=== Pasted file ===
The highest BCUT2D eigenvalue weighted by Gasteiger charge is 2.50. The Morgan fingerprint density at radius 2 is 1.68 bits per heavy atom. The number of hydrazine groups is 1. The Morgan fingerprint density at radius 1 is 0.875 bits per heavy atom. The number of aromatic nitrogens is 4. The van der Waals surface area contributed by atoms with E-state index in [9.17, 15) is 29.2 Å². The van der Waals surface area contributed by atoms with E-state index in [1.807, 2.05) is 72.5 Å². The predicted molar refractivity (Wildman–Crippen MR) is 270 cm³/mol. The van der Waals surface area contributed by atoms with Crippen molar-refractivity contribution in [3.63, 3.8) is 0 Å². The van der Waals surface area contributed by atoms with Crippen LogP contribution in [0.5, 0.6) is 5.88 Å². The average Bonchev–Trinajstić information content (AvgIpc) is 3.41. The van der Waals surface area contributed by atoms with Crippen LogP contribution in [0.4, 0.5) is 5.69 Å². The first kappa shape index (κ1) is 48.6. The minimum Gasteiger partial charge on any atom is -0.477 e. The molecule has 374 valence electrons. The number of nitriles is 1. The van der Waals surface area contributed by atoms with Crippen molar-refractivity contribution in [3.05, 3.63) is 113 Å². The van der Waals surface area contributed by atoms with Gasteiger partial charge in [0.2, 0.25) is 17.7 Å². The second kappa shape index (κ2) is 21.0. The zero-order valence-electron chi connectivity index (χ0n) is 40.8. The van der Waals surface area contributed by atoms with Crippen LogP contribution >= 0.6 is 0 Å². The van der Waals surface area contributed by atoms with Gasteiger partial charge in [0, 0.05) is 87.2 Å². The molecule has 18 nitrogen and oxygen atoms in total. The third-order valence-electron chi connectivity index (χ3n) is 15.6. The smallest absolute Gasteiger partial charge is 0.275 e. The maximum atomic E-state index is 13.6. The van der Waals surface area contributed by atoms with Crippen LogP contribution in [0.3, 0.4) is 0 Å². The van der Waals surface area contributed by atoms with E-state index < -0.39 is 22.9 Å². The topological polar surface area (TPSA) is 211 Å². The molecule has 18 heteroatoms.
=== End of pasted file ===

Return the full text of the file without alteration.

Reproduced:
The highest BCUT2D eigenvalue weighted by Gasteiger charge is 2.50. The Morgan fingerprint density at radius 2 is 1.68 bits per heavy atom. The number of hydrazine groups is 1. The Morgan fingerprint density at radius 1 is 0.875 bits per heavy atom. The number of aromatic nitrogens is 4. The van der Waals surface area contributed by atoms with E-state index in [9.17, 15) is 29.2 Å². The van der Waals surface area contributed by atoms with E-state index in [1.807, 2.05) is 72.5 Å². The predicted molar refractivity (Wildman–Crippen MR) is 270 cm³/mol. The van der Waals surface area contributed by atoms with Crippen molar-refractivity contribution in [3.63, 3.8) is 0 Å². The van der Waals surface area contributed by atoms with Crippen LogP contribution in [0.5, 0.6) is 5.88 Å². The average Bonchev–Trinajstić information content (AvgIpc) is 3.41. The van der Waals surface area contributed by atoms with Crippen LogP contribution in [0.4, 0.5) is 5.69 Å². The first kappa shape index (κ1) is 48.6. The minimum Gasteiger partial charge on any atom is -0.477 e. The molecule has 374 valence electrons. The number of nitriles is 1. The van der Waals surface area contributed by atoms with Crippen molar-refractivity contribution in [3.05, 3.63) is 113 Å². The van der Waals surface area contributed by atoms with Gasteiger partial charge in [0.2, 0.25) is 17.7 Å². The second kappa shape index (κ2) is 21.0. The zero-order valence-electron chi connectivity index (χ0n) is 40.8. The van der Waals surface area contributed by atoms with Crippen LogP contribution >= 0.6 is 0 Å². The van der Waals surface area contributed by atoms with Gasteiger partial charge in [0, 0.05) is 87.2 Å². The molecule has 18 nitrogen and oxygen atoms in total. The third-order valence-electron chi connectivity index (χ3n) is 15.6. The smallest absolute Gasteiger partial charge is 0.275 e. The maximum atomic E-state index is 13.6. The van der Waals surface area contributed by atoms with Crippen LogP contribution in [0.3, 0.4) is 0 Å². The van der Waals surface area contributed by atoms with E-state index < -0.39 is 22.9 Å². The topological polar surface area (TPSA) is 211 Å². The molecule has 18 heteroatoms.